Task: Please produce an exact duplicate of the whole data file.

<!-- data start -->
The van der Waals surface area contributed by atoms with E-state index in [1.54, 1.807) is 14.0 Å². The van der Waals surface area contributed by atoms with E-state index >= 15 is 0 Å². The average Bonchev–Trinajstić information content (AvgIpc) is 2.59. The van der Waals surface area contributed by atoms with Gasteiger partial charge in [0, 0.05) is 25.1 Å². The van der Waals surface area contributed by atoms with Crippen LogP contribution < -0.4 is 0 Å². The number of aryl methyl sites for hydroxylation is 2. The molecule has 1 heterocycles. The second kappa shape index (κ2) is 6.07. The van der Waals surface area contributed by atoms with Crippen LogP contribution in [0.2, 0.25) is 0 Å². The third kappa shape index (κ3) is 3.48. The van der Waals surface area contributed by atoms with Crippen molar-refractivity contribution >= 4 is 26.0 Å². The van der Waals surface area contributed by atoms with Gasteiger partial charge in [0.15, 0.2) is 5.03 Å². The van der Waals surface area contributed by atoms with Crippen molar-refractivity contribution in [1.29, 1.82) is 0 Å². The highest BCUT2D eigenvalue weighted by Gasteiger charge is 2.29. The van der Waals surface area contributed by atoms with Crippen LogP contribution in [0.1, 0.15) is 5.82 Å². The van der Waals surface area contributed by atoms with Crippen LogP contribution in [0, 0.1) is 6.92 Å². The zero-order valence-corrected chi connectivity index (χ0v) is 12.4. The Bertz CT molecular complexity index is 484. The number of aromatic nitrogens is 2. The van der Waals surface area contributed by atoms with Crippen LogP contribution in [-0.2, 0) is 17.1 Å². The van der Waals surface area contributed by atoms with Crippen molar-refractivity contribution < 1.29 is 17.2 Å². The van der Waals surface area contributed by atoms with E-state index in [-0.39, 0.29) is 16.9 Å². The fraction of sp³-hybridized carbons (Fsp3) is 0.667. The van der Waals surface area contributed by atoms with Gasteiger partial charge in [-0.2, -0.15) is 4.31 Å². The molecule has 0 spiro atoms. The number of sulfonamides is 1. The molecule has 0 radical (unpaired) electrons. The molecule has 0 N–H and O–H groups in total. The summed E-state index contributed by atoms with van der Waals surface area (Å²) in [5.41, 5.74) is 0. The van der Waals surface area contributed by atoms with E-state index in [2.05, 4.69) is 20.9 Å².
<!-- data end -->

The van der Waals surface area contributed by atoms with E-state index in [1.54, 1.807) is 14.0 Å². The van der Waals surface area contributed by atoms with E-state index >= 15 is 0 Å². The average Bonchev–Trinajstić information content (AvgIpc) is 2.59. The van der Waals surface area contributed by atoms with Gasteiger partial charge in [0, 0.05) is 25.1 Å². The van der Waals surface area contributed by atoms with Crippen LogP contribution < -0.4 is 0 Å². The number of aryl methyl sites for hydroxylation is 2. The molecule has 1 heterocycles. The second kappa shape index (κ2) is 6.07. The van der Waals surface area contributed by atoms with Crippen LogP contribution in [0.2, 0.25) is 0 Å². The third kappa shape index (κ3) is 3.48. The van der Waals surface area contributed by atoms with Crippen molar-refractivity contribution >= 4 is 26.0 Å². The van der Waals surface area contributed by atoms with Gasteiger partial charge in [0.15, 0.2) is 5.03 Å². The van der Waals surface area contributed by atoms with Crippen molar-refractivity contribution in [1.29, 1.82) is 0 Å². The highest BCUT2D eigenvalue weighted by Gasteiger charge is 2.29. The van der Waals surface area contributed by atoms with Crippen LogP contribution in [0.1, 0.15) is 5.82 Å². The van der Waals surface area contributed by atoms with Crippen LogP contribution in [0, 0.1) is 6.92 Å². The zero-order valence-corrected chi connectivity index (χ0v) is 12.4. The Bertz CT molecular complexity index is 484. The number of aromatic nitrogens is 2. The van der Waals surface area contributed by atoms with Crippen LogP contribution in [-0.2, 0) is 17.1 Å². The van der Waals surface area contributed by atoms with Crippen molar-refractivity contribution < 1.29 is 17.2 Å². The van der Waals surface area contributed by atoms with E-state index in [-0.39, 0.29) is 16.9 Å². The fraction of sp³-hybridized carbons (Fsp3) is 0.667. The van der Waals surface area contributed by atoms with Gasteiger partial charge in [-0.2, -0.15) is 4.31 Å². The molecule has 0 spiro atoms. The number of sulfonamides is 1. The molecule has 0 radical (unpaired) electrons. The molecule has 0 N–H and O–H groups in total. The summed E-state index contributed by atoms with van der Waals surface area (Å²) in [5.41, 5.74) is 0. The van der Waals surface area contributed by atoms with E-state index in [2.05, 4.69) is 20.9 Å².